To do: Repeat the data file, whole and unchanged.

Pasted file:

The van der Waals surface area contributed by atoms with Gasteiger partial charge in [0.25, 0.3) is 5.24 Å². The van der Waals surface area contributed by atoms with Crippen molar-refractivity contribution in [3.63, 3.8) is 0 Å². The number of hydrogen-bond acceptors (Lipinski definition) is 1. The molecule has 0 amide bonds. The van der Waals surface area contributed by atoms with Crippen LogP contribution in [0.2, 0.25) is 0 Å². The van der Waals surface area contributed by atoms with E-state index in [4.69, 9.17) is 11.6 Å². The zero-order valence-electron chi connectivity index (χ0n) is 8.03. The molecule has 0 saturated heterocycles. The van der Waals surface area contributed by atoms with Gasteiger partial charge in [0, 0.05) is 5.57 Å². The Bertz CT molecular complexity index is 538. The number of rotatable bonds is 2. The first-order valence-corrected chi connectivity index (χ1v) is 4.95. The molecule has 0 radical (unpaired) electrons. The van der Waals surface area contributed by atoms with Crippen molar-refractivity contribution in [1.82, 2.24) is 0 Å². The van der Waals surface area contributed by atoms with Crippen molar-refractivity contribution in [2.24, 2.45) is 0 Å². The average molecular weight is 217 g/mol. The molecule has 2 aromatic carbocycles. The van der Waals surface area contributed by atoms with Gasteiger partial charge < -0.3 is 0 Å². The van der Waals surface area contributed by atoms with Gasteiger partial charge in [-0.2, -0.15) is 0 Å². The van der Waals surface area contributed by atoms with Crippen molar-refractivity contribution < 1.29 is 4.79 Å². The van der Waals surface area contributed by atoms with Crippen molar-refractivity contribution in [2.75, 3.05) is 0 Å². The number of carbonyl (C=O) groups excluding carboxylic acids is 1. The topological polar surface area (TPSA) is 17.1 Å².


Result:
The van der Waals surface area contributed by atoms with Gasteiger partial charge in [0.25, 0.3) is 5.24 Å². The van der Waals surface area contributed by atoms with Crippen molar-refractivity contribution in [3.63, 3.8) is 0 Å². The number of hydrogen-bond acceptors (Lipinski definition) is 1. The molecule has 0 amide bonds. The van der Waals surface area contributed by atoms with Crippen LogP contribution in [0.2, 0.25) is 0 Å². The van der Waals surface area contributed by atoms with E-state index in [4.69, 9.17) is 11.6 Å². The zero-order valence-electron chi connectivity index (χ0n) is 8.03. The molecule has 0 saturated heterocycles. The van der Waals surface area contributed by atoms with Gasteiger partial charge in [0, 0.05) is 5.57 Å². The Bertz CT molecular complexity index is 538. The number of rotatable bonds is 2. The first-order valence-corrected chi connectivity index (χ1v) is 4.95. The molecule has 0 radical (unpaired) electrons. The van der Waals surface area contributed by atoms with Crippen molar-refractivity contribution in [1.82, 2.24) is 0 Å². The van der Waals surface area contributed by atoms with Crippen molar-refractivity contribution in [2.24, 2.45) is 0 Å². The average molecular weight is 217 g/mol. The molecule has 2 aromatic carbocycles. The van der Waals surface area contributed by atoms with Gasteiger partial charge < -0.3 is 0 Å². The van der Waals surface area contributed by atoms with Gasteiger partial charge in [-0.2, -0.15) is 0 Å². The van der Waals surface area contributed by atoms with Crippen molar-refractivity contribution < 1.29 is 4.79 Å². The van der Waals surface area contributed by atoms with Crippen molar-refractivity contribution in [2.75, 3.05) is 0 Å². The number of carbonyl (C=O) groups excluding carboxylic acids is 1. The topological polar surface area (TPSA) is 17.1 Å².